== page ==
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Saddling up: postcards No.5

 

Great riding country: Sheepscombe, near Painswick.

As the saga of the postcards continues I have at last struck some sort of common thread.

And it’s all about horses. Not all that deep and meaningful but at least it is a consistent theme extending over several of these messages of long ago.

For once during my trawl through these newly discovered mementoes, I have little difficulty in recalling time and place which, in itself, is a great relief.

The first card depicts a white horse looking out over its stable door. “Man’s friend” is how I captioned it on the reverse.

The accompanying message is equally succinct: “Have arrived. This is great. There are 15 of us and it’s an all-male week.”

No hint was given as to whether I thought the all-boys-together situation was good or bad. Maybe on this occasion I preferred the absence of distractions for we were lodged at “the only place of its kind in England” – the home and riding centre established by the legendary Pat Smythe, Britain’s golden girl of the 1952 Olympics.

A week of mucking-out, tuition and riding beckoned.

The location was a dot on  the map labelled as Camp, set in the midst of the Gloucestershire countryside.

As I recorded on a second postcard, also bearing a horse’s head on the front, it was seven days of “plenty of good food, excellent company and fine weather.”

The highlight was doing duty as stable lad at  a day of polo matches, walking the mounts to and fro, cooling them down, giving them feed, making sure they were fully ready to go again and generally being fully immersed in the whole horsey business.

I loved it. And it is one memory that has remained bright and clear down the years. An idyllic time. Rural England at its very best. Something to be treasured, although I fear it is becoming less and less understood, appreciated and valued by succeeding generations.

Postcard home: a good companion

Those seven days at Camp, Painsnwick, Pitchombe, Sheepscombe and other nearby villages set in train a love of horses and riding that remains to this day, although time in the saddle has become almost non-existent.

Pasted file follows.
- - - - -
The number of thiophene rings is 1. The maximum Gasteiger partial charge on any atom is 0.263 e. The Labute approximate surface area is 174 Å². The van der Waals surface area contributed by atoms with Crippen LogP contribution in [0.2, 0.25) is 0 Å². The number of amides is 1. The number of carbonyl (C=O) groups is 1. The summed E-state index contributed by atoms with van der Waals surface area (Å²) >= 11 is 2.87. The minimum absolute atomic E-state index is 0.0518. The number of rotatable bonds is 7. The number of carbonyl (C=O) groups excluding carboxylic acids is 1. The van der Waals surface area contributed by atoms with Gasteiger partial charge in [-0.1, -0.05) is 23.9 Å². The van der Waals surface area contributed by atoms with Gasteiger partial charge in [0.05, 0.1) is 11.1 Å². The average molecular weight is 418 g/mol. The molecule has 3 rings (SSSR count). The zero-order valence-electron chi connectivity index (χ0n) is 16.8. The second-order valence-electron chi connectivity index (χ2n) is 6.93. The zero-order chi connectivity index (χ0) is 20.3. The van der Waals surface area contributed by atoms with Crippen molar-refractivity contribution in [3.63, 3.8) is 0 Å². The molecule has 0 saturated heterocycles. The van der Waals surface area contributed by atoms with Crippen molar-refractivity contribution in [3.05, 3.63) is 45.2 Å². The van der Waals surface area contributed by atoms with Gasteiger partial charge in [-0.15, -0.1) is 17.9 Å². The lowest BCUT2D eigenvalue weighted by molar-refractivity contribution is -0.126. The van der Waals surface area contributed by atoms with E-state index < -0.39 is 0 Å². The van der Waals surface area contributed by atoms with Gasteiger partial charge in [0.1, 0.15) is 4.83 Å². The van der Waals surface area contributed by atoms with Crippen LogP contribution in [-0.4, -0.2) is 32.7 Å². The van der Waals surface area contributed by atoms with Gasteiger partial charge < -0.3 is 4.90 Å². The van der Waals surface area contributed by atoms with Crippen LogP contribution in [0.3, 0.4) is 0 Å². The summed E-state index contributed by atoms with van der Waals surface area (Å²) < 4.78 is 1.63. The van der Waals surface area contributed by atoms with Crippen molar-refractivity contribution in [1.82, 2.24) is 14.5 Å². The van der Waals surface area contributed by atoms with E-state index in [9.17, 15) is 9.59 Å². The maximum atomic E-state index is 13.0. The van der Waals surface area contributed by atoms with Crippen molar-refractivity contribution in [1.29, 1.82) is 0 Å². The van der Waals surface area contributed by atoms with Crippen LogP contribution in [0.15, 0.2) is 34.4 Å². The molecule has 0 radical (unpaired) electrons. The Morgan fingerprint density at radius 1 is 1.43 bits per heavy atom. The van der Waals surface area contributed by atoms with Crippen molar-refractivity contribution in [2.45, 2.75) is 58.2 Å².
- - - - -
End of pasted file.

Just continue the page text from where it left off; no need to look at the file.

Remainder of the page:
Throughout my travels I have ridden whenever the opportunity was offered – on an Israeli beach, in the Canadian Rockies, across the Hungarian plains, to the summit of an active volcano and on Lipizzaners at their home in the former Yugoslavia.

Like so many young girls, my daughter caught the bug. School holidays were spent immersed in the whole horsey thing, lodged at a riding centre in the Macedon Ranges.

So we acquired horses of our own: loveable former pacer Brandy, the lively Donna and thorougbred Gypsy. And I had to lug a horse float hither and thither – a cumbersoome and scary task I never truly mastered – as proved by the time the car and float parted company on a sharp uphill bend in a long line of Sunday traffic.

Twice during my double life as a travel agent I devised and acted as leader for an eight-week world horse-riding tour.

The itinerary  included (inevitably) the Spanish Riding school, tuition under a master of the horse on the Esterhazy estate, pony trekking in the Brecon Beacons, lessons at the Fulmer Riding School, tuition and daylong gallops at the Lipica stud plus show-jumping at Aachen, Hickstead and the Dublin Horse Show.

Trying  to control and corral sixteen young Aussie women on what for most was their first  overseas trip added a memorable dimension over which a veil has long been discretly drawn.

So many memories from a clutch of postcards.

**To be continued….

 

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